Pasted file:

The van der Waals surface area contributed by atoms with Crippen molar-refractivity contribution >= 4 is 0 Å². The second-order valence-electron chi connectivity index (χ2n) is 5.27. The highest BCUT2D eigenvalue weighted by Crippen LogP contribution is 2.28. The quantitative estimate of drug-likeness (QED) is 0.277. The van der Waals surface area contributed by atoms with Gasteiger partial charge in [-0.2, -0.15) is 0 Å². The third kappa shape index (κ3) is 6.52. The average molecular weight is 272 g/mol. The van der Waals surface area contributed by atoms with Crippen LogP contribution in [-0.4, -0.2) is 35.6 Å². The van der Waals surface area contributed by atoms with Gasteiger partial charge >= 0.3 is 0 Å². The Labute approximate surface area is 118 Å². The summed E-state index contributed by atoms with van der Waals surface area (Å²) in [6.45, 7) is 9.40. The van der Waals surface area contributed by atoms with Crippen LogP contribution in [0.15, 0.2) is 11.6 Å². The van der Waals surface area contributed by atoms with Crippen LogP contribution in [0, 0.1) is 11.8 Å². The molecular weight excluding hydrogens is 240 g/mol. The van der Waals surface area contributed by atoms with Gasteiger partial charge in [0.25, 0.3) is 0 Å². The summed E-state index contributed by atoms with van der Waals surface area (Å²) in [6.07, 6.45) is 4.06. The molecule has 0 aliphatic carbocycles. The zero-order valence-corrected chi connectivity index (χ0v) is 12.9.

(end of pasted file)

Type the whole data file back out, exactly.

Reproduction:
The van der Waals surface area contributed by atoms with Crippen molar-refractivity contribution >= 4 is 0 Å². The second-order valence-electron chi connectivity index (χ2n) is 5.27. The highest BCUT2D eigenvalue weighted by Crippen LogP contribution is 2.28. The quantitative estimate of drug-likeness (QED) is 0.277. The van der Waals surface area contributed by atoms with Gasteiger partial charge in [-0.2, -0.15) is 0 Å². The third kappa shape index (κ3) is 6.52. The average molecular weight is 272 g/mol. The van der Waals surface area contributed by atoms with Crippen LogP contribution in [-0.4, -0.2) is 35.6 Å². The van der Waals surface area contributed by atoms with Gasteiger partial charge >= 0.3 is 0 Å². The Labute approximate surface area is 118 Å². The summed E-state index contributed by atoms with van der Waals surface area (Å²) in [6.45, 7) is 9.40. The van der Waals surface area contributed by atoms with Crippen LogP contribution in [0.15, 0.2) is 11.6 Å². The van der Waals surface area contributed by atoms with Crippen LogP contribution in [0, 0.1) is 11.8 Å². The molecular weight excluding hydrogens is 240 g/mol. The van der Waals surface area contributed by atoms with Gasteiger partial charge in [0.25, 0.3) is 0 Å². The summed E-state index contributed by atoms with van der Waals surface area (Å²) in [6.07, 6.45) is 4.06. The molecule has 0 aliphatic carbocycles. The zero-order valence-corrected chi connectivity index (χ0v) is 12.9.